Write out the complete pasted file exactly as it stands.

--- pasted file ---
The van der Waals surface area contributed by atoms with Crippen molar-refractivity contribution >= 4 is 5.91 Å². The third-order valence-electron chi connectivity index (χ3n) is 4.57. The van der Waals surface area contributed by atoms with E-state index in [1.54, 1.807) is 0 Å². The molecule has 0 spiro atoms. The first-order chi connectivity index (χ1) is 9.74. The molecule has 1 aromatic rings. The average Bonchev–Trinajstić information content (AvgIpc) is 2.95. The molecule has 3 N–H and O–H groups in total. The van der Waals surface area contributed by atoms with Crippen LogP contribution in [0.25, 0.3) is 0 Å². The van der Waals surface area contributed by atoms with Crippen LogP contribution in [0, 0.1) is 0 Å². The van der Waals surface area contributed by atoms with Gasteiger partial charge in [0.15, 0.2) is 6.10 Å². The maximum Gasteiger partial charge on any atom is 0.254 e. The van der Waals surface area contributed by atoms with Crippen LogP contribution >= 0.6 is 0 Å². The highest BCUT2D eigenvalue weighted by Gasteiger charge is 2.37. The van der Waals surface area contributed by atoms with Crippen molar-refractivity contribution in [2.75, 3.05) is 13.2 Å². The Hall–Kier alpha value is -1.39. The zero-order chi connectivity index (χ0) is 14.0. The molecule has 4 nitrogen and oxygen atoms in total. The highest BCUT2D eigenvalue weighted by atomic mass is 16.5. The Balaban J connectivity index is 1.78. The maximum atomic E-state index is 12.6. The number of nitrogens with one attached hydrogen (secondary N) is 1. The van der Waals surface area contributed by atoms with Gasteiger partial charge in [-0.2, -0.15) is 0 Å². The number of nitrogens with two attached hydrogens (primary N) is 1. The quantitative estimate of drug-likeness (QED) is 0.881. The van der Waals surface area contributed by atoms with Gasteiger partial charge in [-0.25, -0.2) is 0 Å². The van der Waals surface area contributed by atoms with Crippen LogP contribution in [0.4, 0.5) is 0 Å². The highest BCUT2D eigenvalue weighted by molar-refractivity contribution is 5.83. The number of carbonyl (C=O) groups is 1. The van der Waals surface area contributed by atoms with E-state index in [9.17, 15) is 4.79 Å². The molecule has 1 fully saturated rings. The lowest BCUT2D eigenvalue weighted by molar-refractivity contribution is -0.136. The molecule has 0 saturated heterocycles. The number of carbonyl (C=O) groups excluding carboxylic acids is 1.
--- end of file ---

The van der Waals surface area contributed by atoms with Crippen molar-refractivity contribution >= 4 is 5.91 Å². The third-order valence-electron chi connectivity index (χ3n) is 4.57. The van der Waals surface area contributed by atoms with E-state index in [1.54, 1.807) is 0 Å². The molecule has 0 spiro atoms. The first-order chi connectivity index (χ1) is 9.74. The molecule has 1 aromatic rings. The average Bonchev–Trinajstić information content (AvgIpc) is 2.95. The molecule has 3 N–H and O–H groups in total. The van der Waals surface area contributed by atoms with Crippen LogP contribution in [0.25, 0.3) is 0 Å². The van der Waals surface area contributed by atoms with Crippen LogP contribution in [0, 0.1) is 0 Å². The van der Waals surface area contributed by atoms with Gasteiger partial charge in [0.15, 0.2) is 6.10 Å². The maximum Gasteiger partial charge on any atom is 0.254 e. The van der Waals surface area contributed by atoms with Crippen LogP contribution >= 0.6 is 0 Å². The highest BCUT2D eigenvalue weighted by Gasteiger charge is 2.37. The van der Waals surface area contributed by atoms with Crippen molar-refractivity contribution in [2.75, 3.05) is 13.2 Å². The Hall–Kier alpha value is -1.39. The zero-order chi connectivity index (χ0) is 14.0. The molecule has 4 nitrogen and oxygen atoms in total. The highest BCUT2D eigenvalue weighted by atomic mass is 16.5. The Balaban J connectivity index is 1.78. The maximum atomic E-state index is 12.6. The number of nitrogens with one attached hydrogen (secondary N) is 1. The van der Waals surface area contributed by atoms with Gasteiger partial charge in [-0.2, -0.15) is 0 Å². The number of nitrogens with two attached hydrogens (primary N) is 1. The quantitative estimate of drug-likeness (QED) is 0.881. The van der Waals surface area contributed by atoms with Gasteiger partial charge in [-0.25, -0.2) is 0 Å². The van der Waals surface area contributed by atoms with Crippen LogP contribution in [0.4, 0.5) is 0 Å². The highest BCUT2D eigenvalue weighted by molar-refractivity contribution is 5.83. The number of carbonyl (C=O) groups is 1. The van der Waals surface area contributed by atoms with E-state index in [9.17, 15) is 4.79 Å². The molecule has 1 fully saturated rings. The lowest BCUT2D eigenvalue weighted by molar-refractivity contribution is -0.136. The molecule has 0 saturated heterocycles. The number of carbonyl (C=O) groups excluding carboxylic acids is 1.